Archetypes represent powerful, primordial instincts or “prototypes” of ways of being, that are then translated into archetypal images. It is important to remember that archetypes are not images - images stem from an underlying, eventually undefinable prototype of experience. An archetypal image may change with time and culture, but the underlying archetype stays rooted in the very depths of our psyche.

Another essential feature of an archetype is that it is always bipolar. If the smothering, devouring Mother is one pole, then the all-nurturing, all-absorbing Mother is the other. And if we really work deeply with any archetype, we eventually experience both its polarities. And therein lies its potential to balance (and thus “heal”) the psyche.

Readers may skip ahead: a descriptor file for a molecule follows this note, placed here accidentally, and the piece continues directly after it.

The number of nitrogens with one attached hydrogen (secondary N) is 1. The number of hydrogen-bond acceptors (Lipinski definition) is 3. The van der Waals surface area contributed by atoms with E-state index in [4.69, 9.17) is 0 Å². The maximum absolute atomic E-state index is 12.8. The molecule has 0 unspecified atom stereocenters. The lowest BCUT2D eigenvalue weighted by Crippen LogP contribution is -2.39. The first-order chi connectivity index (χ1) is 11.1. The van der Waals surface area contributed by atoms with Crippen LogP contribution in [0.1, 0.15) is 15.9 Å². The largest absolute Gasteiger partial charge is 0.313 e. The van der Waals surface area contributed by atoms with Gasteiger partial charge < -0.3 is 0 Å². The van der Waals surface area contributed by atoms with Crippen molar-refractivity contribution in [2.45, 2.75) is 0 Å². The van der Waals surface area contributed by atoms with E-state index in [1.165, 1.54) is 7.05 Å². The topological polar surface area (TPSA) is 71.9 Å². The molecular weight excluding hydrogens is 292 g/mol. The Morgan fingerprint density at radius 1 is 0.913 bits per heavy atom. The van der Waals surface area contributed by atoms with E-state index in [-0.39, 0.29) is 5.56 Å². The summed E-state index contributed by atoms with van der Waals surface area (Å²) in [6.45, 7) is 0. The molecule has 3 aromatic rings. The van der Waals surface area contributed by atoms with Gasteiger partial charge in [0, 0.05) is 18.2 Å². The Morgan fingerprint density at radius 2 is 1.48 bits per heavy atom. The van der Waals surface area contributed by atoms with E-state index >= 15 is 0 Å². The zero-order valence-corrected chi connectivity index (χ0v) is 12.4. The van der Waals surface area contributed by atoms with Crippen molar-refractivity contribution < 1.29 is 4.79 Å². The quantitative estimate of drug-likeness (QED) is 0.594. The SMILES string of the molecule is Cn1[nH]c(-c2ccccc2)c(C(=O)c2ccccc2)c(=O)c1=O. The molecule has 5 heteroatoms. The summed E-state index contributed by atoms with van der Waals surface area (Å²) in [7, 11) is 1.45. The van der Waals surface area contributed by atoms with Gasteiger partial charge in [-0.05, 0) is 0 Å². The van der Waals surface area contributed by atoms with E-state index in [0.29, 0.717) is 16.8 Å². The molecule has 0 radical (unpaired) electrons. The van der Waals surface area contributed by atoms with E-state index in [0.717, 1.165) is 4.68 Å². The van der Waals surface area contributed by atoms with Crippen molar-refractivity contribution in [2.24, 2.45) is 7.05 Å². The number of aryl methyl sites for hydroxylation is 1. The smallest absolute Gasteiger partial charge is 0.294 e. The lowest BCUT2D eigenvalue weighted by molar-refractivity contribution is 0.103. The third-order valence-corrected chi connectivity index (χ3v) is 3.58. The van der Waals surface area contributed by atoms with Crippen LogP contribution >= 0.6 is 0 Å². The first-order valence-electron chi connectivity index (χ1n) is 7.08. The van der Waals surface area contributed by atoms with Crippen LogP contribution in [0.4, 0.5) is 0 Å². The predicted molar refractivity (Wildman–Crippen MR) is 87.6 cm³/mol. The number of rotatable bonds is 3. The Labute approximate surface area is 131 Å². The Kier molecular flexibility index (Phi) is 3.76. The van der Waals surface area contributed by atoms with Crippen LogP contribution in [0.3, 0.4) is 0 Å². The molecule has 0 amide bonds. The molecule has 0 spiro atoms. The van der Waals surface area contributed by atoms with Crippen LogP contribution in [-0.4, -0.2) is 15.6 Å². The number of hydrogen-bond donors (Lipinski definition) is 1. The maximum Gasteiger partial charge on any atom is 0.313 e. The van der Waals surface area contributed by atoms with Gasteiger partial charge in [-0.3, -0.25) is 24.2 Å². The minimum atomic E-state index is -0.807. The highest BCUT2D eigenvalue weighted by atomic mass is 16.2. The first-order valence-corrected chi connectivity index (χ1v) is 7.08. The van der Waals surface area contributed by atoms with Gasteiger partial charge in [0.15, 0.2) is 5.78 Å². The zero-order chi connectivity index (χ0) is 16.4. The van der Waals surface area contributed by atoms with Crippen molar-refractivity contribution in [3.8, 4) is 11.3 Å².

But this brings us to an important fact - one that we can ignore only at our peril. I will reiterate here. Archetypes are extremely powerful, potent, archaic instincts that we can never “integrate,” or assimilate into our conscious self-identity. These “instincts” of the psyche are so potent, that if we try to “integrate” or “embody” them in our day-to-day life, we risk what has been called “inflation.” In other words, our conscious Ego personality is then so completely overwhelmed by these powerful, “awful” images, that we dissociate and fragment. We go mad! Robert Johnson describes this situation as trying to run 10,000 Volts on circuits designed to carry 110 Volts!